Monday, 28 February 2011

A Glimpse Into Alzheimer's Hell

On Saturday afternoon, as usual, Mum and I went up to visit Dad. The long stay NHS continuing care ward where Dad lives has three corridors coming off of the entrance area and at the end of each is a lounge. The patients can wander wherever they like although usually Dad is to be found in the Green lounge at the men's end.

However, on Saturday he wasn't there, so whilst Mum put away his clothes in his room, I went off to find him. I found him in one of the other corridors, trying to open one of the bedroom doors. During the day, the staff lock all the bedrooms, otherwise many of the patients would wander into the rooms and move possessions around.

For some considerable time, I have doubted whether my Dad really recognises me. He does recognise Mum however and, because I'm usually with her, I think he possibly recognises me as being someone he aught to know because I am with Mum. Whenever I wander off on my own to find him, I always wonder ...... will I get a glimmer of recognition even though Mum's not with me? In a way, it doesn't matter! After all, I recognise him! However, I do find myself hoping that he does.

As I approached him, in a cheery way I said 'Hello Dad. Are you OK?' You know, this 'cheerfullness' aught to earn me an Oscar .... but I digress!

He looked at me with an expression that I couldn't quite place. Was it bewilderment? Anxiety? Relief because he'd found a friendly face? I don't know. However, although Dad's ability to communicate is the one thing that is really failing, he quite clearly said 'Well, no in actual fact, I'm not'. Perhaps it was the expression on his face, I don't know, but all I could think to say was 'Let me give you a hug'. Dad hugged me so tightly it was as though his life depended on it. And I could have sobbed! Dad wasn't really a hugging kind of person when he was well ..... I'm thinking reserved Englishman here, from a time when men didn't show their feelings ...... so this was doubly poignant.

He then said something that I didn't quite catch. I think he said 'Thank you ..... I don't know who you are' ....... but I'm not entirely sure. My normal response to tricky situations is a flash of humour! It did occur to me to say 'Hope you don't go hugging just any strange women you meet that you don't know' ..... but I didn't. Not appropriate! I just said 'I'm Elaine, Dad. Your daughter. You'll be OK now'.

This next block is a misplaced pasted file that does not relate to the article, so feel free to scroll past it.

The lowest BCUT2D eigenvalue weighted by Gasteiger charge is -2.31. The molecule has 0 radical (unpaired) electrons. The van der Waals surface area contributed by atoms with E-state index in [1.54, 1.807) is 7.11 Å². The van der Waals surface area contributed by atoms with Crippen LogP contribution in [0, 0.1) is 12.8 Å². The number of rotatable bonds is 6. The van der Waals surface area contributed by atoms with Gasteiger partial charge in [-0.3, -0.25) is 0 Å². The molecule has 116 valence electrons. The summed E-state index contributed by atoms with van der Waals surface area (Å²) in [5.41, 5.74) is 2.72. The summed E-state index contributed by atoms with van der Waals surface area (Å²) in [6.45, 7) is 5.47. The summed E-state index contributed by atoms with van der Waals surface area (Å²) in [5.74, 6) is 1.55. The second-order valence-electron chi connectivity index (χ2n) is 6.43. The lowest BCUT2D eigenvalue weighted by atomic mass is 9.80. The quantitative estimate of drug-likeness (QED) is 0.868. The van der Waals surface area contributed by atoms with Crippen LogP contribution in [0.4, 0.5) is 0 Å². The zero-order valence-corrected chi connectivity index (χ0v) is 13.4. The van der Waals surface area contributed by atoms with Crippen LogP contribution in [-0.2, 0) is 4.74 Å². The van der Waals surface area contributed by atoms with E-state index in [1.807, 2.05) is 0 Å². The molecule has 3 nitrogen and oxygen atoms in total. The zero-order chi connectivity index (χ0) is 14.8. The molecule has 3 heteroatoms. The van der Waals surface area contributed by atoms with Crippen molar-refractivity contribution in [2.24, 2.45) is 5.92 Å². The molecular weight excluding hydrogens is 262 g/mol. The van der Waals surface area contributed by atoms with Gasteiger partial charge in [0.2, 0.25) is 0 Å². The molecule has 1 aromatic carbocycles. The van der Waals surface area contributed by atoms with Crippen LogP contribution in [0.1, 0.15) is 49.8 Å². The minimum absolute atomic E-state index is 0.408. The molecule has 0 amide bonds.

And I looked into his face and saw ..... fear? Yes, I think it was fear. He was now clutching my hands so tightly as though he thought I'd go and leave him.

'Come on Dad, let's go and find Mum. She's got some chocolates and fruit'.

He was holding on so tightly to both hands, but not in a threatening way, that we really weren't going to go anywhere. It really was like trying to comfort a distressed child. Eventually, I managed to just hold onto one hand and we walked back to his room.

Many times when Dad gets aggressive and lashes out, I have to confess to having felt angry with him in turn and to have felt that I don't like what he has become .... to actually not liking him! But on Saturday, I think I realised that when he gets angry and aggressive it is possibly because he is afraid and confused and, like a cornered animal, his response is to lash out. I have always wondered just how Dad sees the world; I guess I will never know. But the foggy world of Alzheimer's must be a frightening place and maybe I saw a glimpse of how Dad really feels and what a hell Alzheimer's can be.

In a way, I have written all of this so that, when Dad's behaviour when we visit is hard to understand, I hope I will remember how frightening and bewildering it must be for him and try to be understanding.


joy said...

I bet you feel better just writing all that down, dont you?
thinking of you xx

Elaine said...

In a strange way ..... yes.

Although when I started this blog I thought I'd just write about creative things but instead, I've also included other areas of my life.

Dad's illness is such a big part of my life that to not mention it wouldn't be right.

I think anyone who has someone suffering from Alzheimer's in their family will say that it brings up a miriad of emotions and situations, some good and some not so good.

Jean said...

My MIL is a sufferer and no longer knows me but knows that I am one of the good ones and laughs it off by saying 'I thought it was you' which is very sweet. We looked at her wedding photo last month and the only one she recognised in the picture was herself. She married at 25. She said it was easy because she has not changed a bit! She is nearly 91 bless her. This was a very well written and touching blog post and I am so pleased you had that few moments with the man who is your Dad x

Elaine said...

Thanks Jean.

It can be very difficult watching someone close to you battle with this disease.

I'm glad your MIL has retained her sense of humour. I did have to smile that she doesn't think she's changed :)

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